Sophie talks periods at London girls’ school

The Duchess of Edinburgh contributed to the Just a Period campaign

Last week, The Duchess of Edinburgh supported one of her Patronages – Wellbeing of Women – by visiting Harris Girls’ Academy in East Dulwich, London, to join a workshop for young people about menstrual health issues.

The workshop was part of a wider campaign, Just a Period, launched by the charity, with the aim of educating girls and young women about heavy menstrual bleeding and pain.

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Sophie joined 11 girls and three boys at the Academy, which saw discussions around what a ‘normal’ period looks like and conditions such as adenomyosis, fibroids and polycystic ovary syndrome, as well as when and how to ask for medical help.

The Duchess also spoke to the pupils about their experiences dealing with periods.

According to the Daily Mail, Sophie spoke about the subject during a discussion with students that began by asking: ‘What is a normal period?’

‘When you have heavy periods worrying about when you stand up from a chair. That’s the worst one,’ she said.

Wellbeing of Women’s campaign is calling for an end around the taboos and stigma about having conversations around and getting help for periods.

‘Just a Period’ also seeks to drive better education and information for all by sharing the impact these problems can have on women and make sure there is good information and education available for anyone who needs it.

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Reports say that Sophie urged for period products to be visible, rather than hidden away: ‘Let’s get them out of the closet.’

She also told the three boys who joined the end of the session they were ‘very brave’.

Speaking about the visit, Dame Lesley Regan, Chair of Wellbeing of Women said: ‘We are delighted to be able to show The Duchess of Edinburgh how young people will benefit from a workshop that gives them a better understanding of menstrual periods. We need to educate and empower girls and young women about their periods so that they can take control of this important aspect of their health and wellbeing from an early age. Most girls and women can expect to have 12 periods a year for nearly 40 years of their lives, so understanding an event that occurs so regularly is crucial.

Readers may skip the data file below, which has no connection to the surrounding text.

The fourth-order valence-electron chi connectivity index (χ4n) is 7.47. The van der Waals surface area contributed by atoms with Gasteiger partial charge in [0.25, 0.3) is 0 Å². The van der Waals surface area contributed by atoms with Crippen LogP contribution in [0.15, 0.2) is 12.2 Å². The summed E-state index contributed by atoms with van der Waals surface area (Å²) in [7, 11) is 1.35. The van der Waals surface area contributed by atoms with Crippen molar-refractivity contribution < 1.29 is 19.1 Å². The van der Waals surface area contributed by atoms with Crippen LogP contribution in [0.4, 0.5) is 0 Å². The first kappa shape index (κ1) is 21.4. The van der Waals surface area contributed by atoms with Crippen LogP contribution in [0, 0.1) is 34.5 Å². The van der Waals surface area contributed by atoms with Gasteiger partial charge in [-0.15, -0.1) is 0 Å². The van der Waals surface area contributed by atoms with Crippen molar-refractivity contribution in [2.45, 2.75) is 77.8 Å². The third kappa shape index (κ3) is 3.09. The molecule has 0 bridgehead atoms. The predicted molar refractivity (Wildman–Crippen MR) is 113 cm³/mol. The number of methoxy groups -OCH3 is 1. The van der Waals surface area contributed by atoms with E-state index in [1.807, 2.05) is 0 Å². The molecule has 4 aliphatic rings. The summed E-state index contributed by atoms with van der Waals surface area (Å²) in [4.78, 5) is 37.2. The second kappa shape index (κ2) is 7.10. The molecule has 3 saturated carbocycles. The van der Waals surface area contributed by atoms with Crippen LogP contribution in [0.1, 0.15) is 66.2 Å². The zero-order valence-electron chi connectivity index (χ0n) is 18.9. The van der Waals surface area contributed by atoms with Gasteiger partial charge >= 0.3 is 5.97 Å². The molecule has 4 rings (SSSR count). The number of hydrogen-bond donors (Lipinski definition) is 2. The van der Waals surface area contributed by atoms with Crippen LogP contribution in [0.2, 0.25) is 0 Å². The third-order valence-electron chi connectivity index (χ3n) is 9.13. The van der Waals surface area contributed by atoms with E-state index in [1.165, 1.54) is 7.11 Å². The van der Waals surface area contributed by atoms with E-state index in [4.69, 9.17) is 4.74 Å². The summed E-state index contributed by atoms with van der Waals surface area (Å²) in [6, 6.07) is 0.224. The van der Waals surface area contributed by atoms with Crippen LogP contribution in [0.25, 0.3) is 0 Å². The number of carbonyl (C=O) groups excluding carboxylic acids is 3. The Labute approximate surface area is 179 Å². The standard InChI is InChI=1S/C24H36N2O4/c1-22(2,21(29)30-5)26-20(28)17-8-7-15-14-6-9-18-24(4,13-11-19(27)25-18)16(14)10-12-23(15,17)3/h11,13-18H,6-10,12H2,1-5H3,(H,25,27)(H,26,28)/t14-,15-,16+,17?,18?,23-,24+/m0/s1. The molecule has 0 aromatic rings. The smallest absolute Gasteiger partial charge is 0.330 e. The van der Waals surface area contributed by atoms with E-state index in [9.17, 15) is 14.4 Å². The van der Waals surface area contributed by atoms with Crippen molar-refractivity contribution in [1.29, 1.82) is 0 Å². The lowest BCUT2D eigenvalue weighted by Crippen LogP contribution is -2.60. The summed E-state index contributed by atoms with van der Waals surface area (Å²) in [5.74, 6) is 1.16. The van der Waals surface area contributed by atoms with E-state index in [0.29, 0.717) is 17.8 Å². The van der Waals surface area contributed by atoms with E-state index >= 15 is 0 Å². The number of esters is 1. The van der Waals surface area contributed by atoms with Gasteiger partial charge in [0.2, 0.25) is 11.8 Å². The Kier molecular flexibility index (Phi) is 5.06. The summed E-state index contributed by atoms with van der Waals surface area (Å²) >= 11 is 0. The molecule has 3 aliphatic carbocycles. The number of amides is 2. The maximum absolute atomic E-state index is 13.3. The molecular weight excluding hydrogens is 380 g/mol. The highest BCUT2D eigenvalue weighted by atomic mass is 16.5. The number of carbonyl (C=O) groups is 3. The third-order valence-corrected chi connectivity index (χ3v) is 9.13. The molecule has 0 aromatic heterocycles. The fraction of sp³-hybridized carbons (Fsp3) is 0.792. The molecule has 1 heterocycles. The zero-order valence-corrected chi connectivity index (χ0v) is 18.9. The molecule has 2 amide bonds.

‘Too many women tell us that they only pluck up the courage to seek help years after first experiencing period problems. Early education will reduce unnecessary suffering for countless girls and women. I firmly believe that boys also need to learn about periods, so that young people are not embarrassed to have conversations about them with each other. Together we can end the shame, stigma and silence around menstrual health’.

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Jo Young, Principal of Harris Girls’ Academy East Dulwich, said: ‘We were delighted to host this very special event for Wellbeing of Women, a cause we are particularly pleased to champion as a girls’ academy. Students and staff were thrilled to meet The Duchess of Edinburgh and to have the opportunity to talk to her about their thoughts and experiences.’

Sophie alongside some of the students who took part in the workshop. (Royal Family)

In 2021, Sophie became Patron of Wellbeing of Women, where she joined a video call and spoke openly about periods and the menopause. During the call, the then-Countess spoke about the need to make women’s health a part of everyday conversation – and how young girls find out more about periods from their friends than their mothers.

She asked at the time: ‘The menstrual cycle, periods, the menopause, having babies. You know, we all talk about having babies, but nobody talks about periods, nobody talks about the menopause – why not? It’s something that happens to us 12 times a year, it’s something that’s incredibly normal but it’s something that is hidden and I think it’s time to say ‘enough’, we need to bring this out onto the table and say let’s talk about this’ she said.

Sophie added: ‘I’m sure when you first had conversations with your mother, everything was kept separate, we sort of found out more from our friends that we did from our parents, and I would hope that has changed at least a little bit for some young women today.’

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